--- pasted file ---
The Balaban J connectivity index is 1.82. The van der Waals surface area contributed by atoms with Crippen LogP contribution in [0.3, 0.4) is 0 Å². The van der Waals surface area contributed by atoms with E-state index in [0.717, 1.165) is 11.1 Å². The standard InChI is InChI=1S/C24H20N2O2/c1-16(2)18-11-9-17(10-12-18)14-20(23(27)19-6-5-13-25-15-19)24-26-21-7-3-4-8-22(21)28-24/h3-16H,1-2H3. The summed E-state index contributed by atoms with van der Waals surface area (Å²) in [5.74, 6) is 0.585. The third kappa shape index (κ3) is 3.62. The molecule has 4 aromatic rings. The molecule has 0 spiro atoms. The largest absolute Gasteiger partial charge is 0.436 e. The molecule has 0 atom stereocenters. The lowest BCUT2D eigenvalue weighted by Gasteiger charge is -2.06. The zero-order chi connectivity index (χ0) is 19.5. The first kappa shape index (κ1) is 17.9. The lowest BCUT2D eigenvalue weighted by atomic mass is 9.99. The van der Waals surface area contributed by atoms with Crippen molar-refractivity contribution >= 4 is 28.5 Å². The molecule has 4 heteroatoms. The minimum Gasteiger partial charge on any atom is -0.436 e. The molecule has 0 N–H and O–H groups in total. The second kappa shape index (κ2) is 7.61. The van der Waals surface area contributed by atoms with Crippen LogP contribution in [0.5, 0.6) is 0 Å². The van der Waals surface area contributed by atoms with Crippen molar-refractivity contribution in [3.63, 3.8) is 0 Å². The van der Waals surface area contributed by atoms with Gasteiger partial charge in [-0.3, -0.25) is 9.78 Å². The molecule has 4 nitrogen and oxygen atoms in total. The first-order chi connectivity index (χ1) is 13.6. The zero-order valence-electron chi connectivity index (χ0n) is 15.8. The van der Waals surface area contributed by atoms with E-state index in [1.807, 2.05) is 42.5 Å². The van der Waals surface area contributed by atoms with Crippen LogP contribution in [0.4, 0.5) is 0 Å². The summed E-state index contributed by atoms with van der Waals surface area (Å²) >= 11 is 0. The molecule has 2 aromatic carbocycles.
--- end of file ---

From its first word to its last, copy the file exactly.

The Balaban J connectivity index is 1.82. The van der Waals surface area contributed by atoms with Crippen LogP contribution in [0.3, 0.4) is 0 Å². The van der Waals surface area contributed by atoms with E-state index in [0.717, 1.165) is 11.1 Å². The standard InChI is InChI=1S/C24H20N2O2/c1-16(2)18-11-9-17(10-12-18)14-20(23(27)19-6-5-13-25-15-19)24-26-21-7-3-4-8-22(21)28-24/h3-16H,1-2H3. The summed E-state index contributed by atoms with van der Waals surface area (Å²) in [5.74, 6) is 0.585. The third kappa shape index (κ3) is 3.62. The molecule has 4 aromatic rings. The molecule has 0 spiro atoms. The largest absolute Gasteiger partial charge is 0.436 e. The molecule has 0 atom stereocenters. The lowest BCUT2D eigenvalue weighted by Gasteiger charge is -2.06. The zero-order chi connectivity index (χ0) is 19.5. The first kappa shape index (κ1) is 17.9. The lowest BCUT2D eigenvalue weighted by atomic mass is 9.99. The van der Waals surface area contributed by atoms with Crippen molar-refractivity contribution >= 4 is 28.5 Å². The molecule has 4 heteroatoms. The minimum Gasteiger partial charge on any atom is -0.436 e. The molecule has 0 N–H and O–H groups in total. The second kappa shape index (κ2) is 7.61. The van der Waals surface area contributed by atoms with Crippen LogP contribution in [0.5, 0.6) is 0 Å². The van der Waals surface area contributed by atoms with Crippen molar-refractivity contribution in [3.63, 3.8) is 0 Å². The van der Waals surface area contributed by atoms with Gasteiger partial charge in [-0.3, -0.25) is 9.78 Å². The molecule has 4 nitrogen and oxygen atoms in total. The first-order chi connectivity index (χ1) is 13.6. The zero-order valence-electron chi connectivity index (χ0n) is 15.8. The van der Waals surface area contributed by atoms with E-state index in [1.807, 2.05) is 42.5 Å². The van der Waals surface area contributed by atoms with Crippen LogP contribution in [0.4, 0.5) is 0 Å². The summed E-state index contributed by atoms with van der Waals surface area (Å²) >= 11 is 0. The molecule has 2 aromatic carbocycles.